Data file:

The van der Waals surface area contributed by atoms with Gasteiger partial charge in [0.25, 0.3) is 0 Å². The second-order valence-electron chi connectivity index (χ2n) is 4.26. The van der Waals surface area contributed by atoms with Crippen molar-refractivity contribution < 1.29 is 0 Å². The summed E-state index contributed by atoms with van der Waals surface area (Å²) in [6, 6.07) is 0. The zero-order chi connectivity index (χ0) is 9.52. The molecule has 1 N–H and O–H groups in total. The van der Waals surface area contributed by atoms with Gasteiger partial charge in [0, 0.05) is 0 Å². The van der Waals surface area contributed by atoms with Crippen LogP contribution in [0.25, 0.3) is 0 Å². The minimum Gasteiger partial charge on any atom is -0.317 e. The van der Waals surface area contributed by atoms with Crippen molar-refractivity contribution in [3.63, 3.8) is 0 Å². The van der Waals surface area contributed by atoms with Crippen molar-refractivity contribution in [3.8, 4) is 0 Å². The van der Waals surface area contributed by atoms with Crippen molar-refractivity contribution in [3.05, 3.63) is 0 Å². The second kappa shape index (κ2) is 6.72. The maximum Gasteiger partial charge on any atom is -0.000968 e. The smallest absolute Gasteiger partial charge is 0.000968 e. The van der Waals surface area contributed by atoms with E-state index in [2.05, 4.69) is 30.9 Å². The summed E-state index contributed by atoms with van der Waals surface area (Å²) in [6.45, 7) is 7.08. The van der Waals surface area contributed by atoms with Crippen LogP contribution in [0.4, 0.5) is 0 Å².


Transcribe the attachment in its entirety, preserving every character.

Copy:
The van der Waals surface area contributed by atoms with Gasteiger partial charge in [0.25, 0.3) is 0 Å². The second-order valence-electron chi connectivity index (χ2n) is 4.26. The van der Waals surface area contributed by atoms with Crippen molar-refractivity contribution < 1.29 is 0 Å². The summed E-state index contributed by atoms with van der Waals surface area (Å²) in [6, 6.07) is 0. The zero-order chi connectivity index (χ0) is 9.52. The molecule has 1 N–H and O–H groups in total. The van der Waals surface area contributed by atoms with Gasteiger partial charge in [0, 0.05) is 0 Å². The van der Waals surface area contributed by atoms with Crippen LogP contribution in [0.25, 0.3) is 0 Å². The minimum Gasteiger partial charge on any atom is -0.317 e. The van der Waals surface area contributed by atoms with Crippen molar-refractivity contribution in [3.63, 3.8) is 0 Å². The van der Waals surface area contributed by atoms with Crippen molar-refractivity contribution in [3.8, 4) is 0 Å². The van der Waals surface area contributed by atoms with Crippen molar-refractivity contribution in [3.05, 3.63) is 0 Å². The second kappa shape index (κ2) is 6.72. The maximum Gasteiger partial charge on any atom is -0.000968 e. The smallest absolute Gasteiger partial charge is 0.000968 e. The van der Waals surface area contributed by atoms with E-state index in [2.05, 4.69) is 30.9 Å². The summed E-state index contributed by atoms with van der Waals surface area (Å²) in [6.45, 7) is 7.08. The van der Waals surface area contributed by atoms with Crippen LogP contribution in [0.4, 0.5) is 0 Å².